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Solar Cells | Green and Alternative Energy Information

Why isn’t the world using more solar energy?

Using more solar energy to cut our dependence on fossil fuels, and improve our energy security and energy independence seems like a very logical solution, especially since the Sun is the most abundant source of energy on our planet. Solar energy can provide us with over 1000 times more energy than we currently need but despite this enormous potential, in 2008 solar power accounted for miserable 0.02% of the world’s total energy supply.

There are several reasons why world isn’t using more solar energy to satisfy its huge energy demand. When talking about solar power technologies we need to know that these technologies are still in the very early phase of development, which explains why solar power still fails to achieve efficiency comparable with fossil fuels. An average solar panel has an efficiency of around 15 percent, which means that large amount of solar energy gets wasted, and ends up like a heat instead being turned into some form of useful energy.

Improving efficiency of solar cells won’t mean much unless science also finds the solution on how to make solar panels cheaper. The only way solar power can really prosper in years to come is by finding highly efficient solar panels that would also be commercially viable. This is by all means a difficult task for science, but several latest researches have given us at least some hope that finding this solution isn’t a mission impossible.

There is also one other issue that solar energy sector will need to resolve, namely the intermittency issue. Solar energy is an intermittent energy source because Sun doesn’t shine all the time which means that solar energy is not continually available throughout the whole day. In order to tackle the intermittency issue solar energy (again) needs science to find some cheap solar energy storage solution. Using molten salts as the storage medium has so far proved to be quite effective, and many energy experts have great expectation of this solar energy storage method.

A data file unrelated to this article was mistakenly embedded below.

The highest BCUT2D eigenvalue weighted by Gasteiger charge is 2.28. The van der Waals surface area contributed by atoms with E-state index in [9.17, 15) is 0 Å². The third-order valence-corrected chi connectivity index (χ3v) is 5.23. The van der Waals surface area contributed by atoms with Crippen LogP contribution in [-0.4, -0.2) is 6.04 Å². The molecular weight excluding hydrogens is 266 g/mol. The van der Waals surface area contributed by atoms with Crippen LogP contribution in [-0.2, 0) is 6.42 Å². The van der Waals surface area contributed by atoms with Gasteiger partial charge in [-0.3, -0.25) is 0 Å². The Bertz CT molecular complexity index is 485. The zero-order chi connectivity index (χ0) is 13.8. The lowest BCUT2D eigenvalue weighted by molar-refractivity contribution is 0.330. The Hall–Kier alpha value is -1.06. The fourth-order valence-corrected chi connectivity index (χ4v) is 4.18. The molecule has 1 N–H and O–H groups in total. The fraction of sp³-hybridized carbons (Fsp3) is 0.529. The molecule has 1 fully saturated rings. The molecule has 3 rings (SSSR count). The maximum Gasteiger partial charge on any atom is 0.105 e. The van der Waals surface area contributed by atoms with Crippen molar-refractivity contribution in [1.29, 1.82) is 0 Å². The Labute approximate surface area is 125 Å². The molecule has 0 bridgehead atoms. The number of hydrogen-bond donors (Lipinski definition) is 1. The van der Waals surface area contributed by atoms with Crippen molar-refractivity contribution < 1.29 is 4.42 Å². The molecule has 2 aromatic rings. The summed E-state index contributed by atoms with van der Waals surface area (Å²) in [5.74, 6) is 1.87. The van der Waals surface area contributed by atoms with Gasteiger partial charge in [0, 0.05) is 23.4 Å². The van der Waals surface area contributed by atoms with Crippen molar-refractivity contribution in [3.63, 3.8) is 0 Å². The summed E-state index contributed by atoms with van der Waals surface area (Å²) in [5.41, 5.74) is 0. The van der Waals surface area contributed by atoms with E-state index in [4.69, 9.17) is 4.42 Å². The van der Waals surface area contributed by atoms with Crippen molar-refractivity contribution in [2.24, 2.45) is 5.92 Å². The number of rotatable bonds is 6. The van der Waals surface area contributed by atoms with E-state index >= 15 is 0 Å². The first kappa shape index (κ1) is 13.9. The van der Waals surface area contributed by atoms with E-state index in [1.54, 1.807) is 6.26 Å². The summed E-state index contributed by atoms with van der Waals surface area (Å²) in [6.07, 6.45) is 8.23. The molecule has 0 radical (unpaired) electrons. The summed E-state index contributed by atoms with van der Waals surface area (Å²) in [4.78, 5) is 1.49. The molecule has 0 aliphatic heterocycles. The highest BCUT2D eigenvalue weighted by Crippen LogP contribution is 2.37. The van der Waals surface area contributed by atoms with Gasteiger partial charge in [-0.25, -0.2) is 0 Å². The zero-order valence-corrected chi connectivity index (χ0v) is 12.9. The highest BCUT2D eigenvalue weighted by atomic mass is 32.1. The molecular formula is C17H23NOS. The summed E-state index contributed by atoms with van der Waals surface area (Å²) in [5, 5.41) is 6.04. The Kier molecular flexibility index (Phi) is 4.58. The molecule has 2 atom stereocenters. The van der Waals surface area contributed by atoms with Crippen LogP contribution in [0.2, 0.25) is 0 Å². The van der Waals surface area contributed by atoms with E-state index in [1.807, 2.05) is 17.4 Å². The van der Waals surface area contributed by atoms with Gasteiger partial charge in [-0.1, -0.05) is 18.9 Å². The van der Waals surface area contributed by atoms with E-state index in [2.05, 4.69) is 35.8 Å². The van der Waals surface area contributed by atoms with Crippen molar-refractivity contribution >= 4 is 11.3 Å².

Solar power will also need to have strong political support, and big funding to become dominant energy source in years to come. Powerful fossil fuel lobbies will no doubt use their huge political influence to slow down the development of solar power technologies as much as possible because they are well aware that once science presents cheap and efficient solar panels, they will lose their last big advantage over solar power, the cost-competitiveness.

The future of solar power depends heavily on science but politics cannot be overlooked because science needs large funds to continue with researches, and these funds can not be obtained without the strong political support. Solar power has currently strong public support which should result in favorable politics toward further development of solar power technologies in years to come. Doing otherwise would mean fewer votes on elections, and this is something politicians will try to avoid at almost any cost.

The correlation of science, adequate funding and strong political support should in years to come turn solar energy into one of the world’s most widely used energy sources.

Posted byNed Haluzan

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Efficient, inexpensive plastic solar cells coming soon

ScienceDaily (Oct. 11, 2010)  Physicists at Rutgers University have discovered new properties in a material that could result in efficient and inexpensive plastic solar cells for pollution-free electricity production.

The discovery, posted online and slated for publication in an upcoming issue of the journal Nature Materials, reveals that energy-carrying particles generated by packets of light can travel on the order of a thousand times farther in organic (carbon-based) semiconductors than scientists previously observed. This boosts scientists’ hopes that solar cells based on this budding technology may one day overtake silicon solar cells in cost and performance, thereby increasing the practicality of solar-generated electricity as an alternate energy source to fossil fuels.